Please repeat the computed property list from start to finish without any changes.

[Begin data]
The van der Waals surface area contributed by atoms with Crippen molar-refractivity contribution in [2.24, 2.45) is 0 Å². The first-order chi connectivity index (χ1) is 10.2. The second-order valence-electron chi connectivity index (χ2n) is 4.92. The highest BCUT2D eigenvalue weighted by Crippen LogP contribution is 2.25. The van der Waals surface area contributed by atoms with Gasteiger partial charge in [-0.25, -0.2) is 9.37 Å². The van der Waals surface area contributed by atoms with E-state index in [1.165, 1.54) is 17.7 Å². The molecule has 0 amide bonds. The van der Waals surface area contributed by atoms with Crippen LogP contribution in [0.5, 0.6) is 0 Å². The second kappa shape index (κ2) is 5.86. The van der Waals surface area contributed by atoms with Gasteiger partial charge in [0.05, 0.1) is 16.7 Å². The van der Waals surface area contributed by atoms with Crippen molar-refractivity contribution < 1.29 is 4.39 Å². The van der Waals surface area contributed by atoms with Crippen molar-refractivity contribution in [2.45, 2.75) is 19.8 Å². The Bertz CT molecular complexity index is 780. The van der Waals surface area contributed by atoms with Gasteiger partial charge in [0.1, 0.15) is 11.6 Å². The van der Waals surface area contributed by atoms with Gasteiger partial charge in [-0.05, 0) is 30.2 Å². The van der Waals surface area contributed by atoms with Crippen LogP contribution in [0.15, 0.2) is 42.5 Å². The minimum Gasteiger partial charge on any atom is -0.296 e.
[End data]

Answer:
The van der Waals surface area contributed by atoms with Crippen molar-refractivity contribution in [2.24, 2.45) is 0 Å². The first-order chi connectivity index (χ1) is 10.2. The second-order valence-electron chi connectivity index (χ2n) is 4.92. The highest BCUT2D eigenvalue weighted by Crippen LogP contribution is 2.25. The van der Waals surface area contributed by atoms with Gasteiger partial charge in [-0.25, -0.2) is 9.37 Å². The van der Waals surface area contributed by atoms with E-state index in [1.165, 1.54) is 17.7 Å². The molecule has 0 amide bonds. The van der Waals surface area contributed by atoms with Crippen LogP contribution in [0.5, 0.6) is 0 Å². The second kappa shape index (κ2) is 5.86. The van der Waals surface area contributed by atoms with Gasteiger partial charge in [0.05, 0.1) is 16.7 Å². The van der Waals surface area contributed by atoms with Crippen molar-refractivity contribution < 1.29 is 4.39 Å². The van der Waals surface area contributed by atoms with Crippen molar-refractivity contribution in [2.45, 2.75) is 19.8 Å². The Bertz CT molecular complexity index is 780. The van der Waals surface area contributed by atoms with Gasteiger partial charge in [0.1, 0.15) is 11.6 Å². The van der Waals surface area contributed by atoms with Gasteiger partial charge in [-0.05, 0) is 30.2 Å². The van der Waals surface area contributed by atoms with Crippen LogP contribution in [0.15, 0.2) is 42.5 Å². The minimum Gasteiger partial charge on any atom is -0.296 e.